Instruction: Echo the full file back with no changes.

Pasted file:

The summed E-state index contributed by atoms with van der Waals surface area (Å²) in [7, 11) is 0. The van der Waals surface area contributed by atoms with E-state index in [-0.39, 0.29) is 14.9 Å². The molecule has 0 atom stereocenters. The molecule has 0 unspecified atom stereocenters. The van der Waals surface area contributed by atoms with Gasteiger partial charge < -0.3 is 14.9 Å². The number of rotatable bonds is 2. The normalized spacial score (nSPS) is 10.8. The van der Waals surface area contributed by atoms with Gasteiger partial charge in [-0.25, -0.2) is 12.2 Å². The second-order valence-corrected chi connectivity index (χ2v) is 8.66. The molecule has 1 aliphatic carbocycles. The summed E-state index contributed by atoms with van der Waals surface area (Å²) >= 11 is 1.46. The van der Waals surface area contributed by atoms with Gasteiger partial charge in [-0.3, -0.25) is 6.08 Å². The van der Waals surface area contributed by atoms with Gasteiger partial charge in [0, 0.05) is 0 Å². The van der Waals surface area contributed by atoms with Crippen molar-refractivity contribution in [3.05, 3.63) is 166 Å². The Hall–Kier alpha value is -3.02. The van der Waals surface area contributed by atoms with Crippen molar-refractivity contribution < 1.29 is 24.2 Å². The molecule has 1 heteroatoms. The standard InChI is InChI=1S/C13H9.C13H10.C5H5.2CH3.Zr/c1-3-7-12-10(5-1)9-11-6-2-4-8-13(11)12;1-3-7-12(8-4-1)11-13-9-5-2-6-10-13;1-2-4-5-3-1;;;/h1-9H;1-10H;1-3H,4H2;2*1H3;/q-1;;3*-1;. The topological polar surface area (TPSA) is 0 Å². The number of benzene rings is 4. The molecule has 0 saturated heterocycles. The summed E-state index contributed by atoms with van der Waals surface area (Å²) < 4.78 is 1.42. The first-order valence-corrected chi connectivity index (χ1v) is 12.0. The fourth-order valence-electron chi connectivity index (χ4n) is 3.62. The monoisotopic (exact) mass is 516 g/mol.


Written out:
The summed E-state index contributed by atoms with van der Waals surface area (Å²) in [7, 11) is 0. The van der Waals surface area contributed by atoms with E-state index in [-0.39, 0.29) is 14.9 Å². The molecule has 0 atom stereocenters. The molecule has 0 unspecified atom stereocenters. The van der Waals surface area contributed by atoms with Gasteiger partial charge < -0.3 is 14.9 Å². The number of rotatable bonds is 2. The normalized spacial score (nSPS) is 10.8. The van der Waals surface area contributed by atoms with Gasteiger partial charge in [-0.25, -0.2) is 12.2 Å². The second-order valence-corrected chi connectivity index (χ2v) is 8.66. The molecule has 1 aliphatic carbocycles. The summed E-state index contributed by atoms with van der Waals surface area (Å²) >= 11 is 1.46. The van der Waals surface area contributed by atoms with Gasteiger partial charge in [-0.3, -0.25) is 6.08 Å². The van der Waals surface area contributed by atoms with Gasteiger partial charge in [0, 0.05) is 0 Å². The van der Waals surface area contributed by atoms with Crippen molar-refractivity contribution in [3.05, 3.63) is 166 Å². The Hall–Kier alpha value is -3.02. The van der Waals surface area contributed by atoms with Crippen molar-refractivity contribution < 1.29 is 24.2 Å². The molecule has 1 heteroatoms. The standard InChI is InChI=1S/C13H9.C13H10.C5H5.2CH3.Zr/c1-3-7-12-10(5-1)9-11-6-2-4-8-13(11)12;1-3-7-12(8-4-1)11-13-9-5-2-6-10-13;1-2-4-5-3-1;;;/h1-9H;1-10H;1-3H,4H2;2*1H3;/q-1;;3*-1;. The topological polar surface area (TPSA) is 0 Å². The number of benzene rings is 4. The molecule has 0 saturated heterocycles. The summed E-state index contributed by atoms with van der Waals surface area (Å²) < 4.78 is 1.42. The first-order valence-corrected chi connectivity index (χ1v) is 12.0. The fourth-order valence-electron chi connectivity index (χ4n) is 3.62. The monoisotopic (exact) mass is 516 g/mol.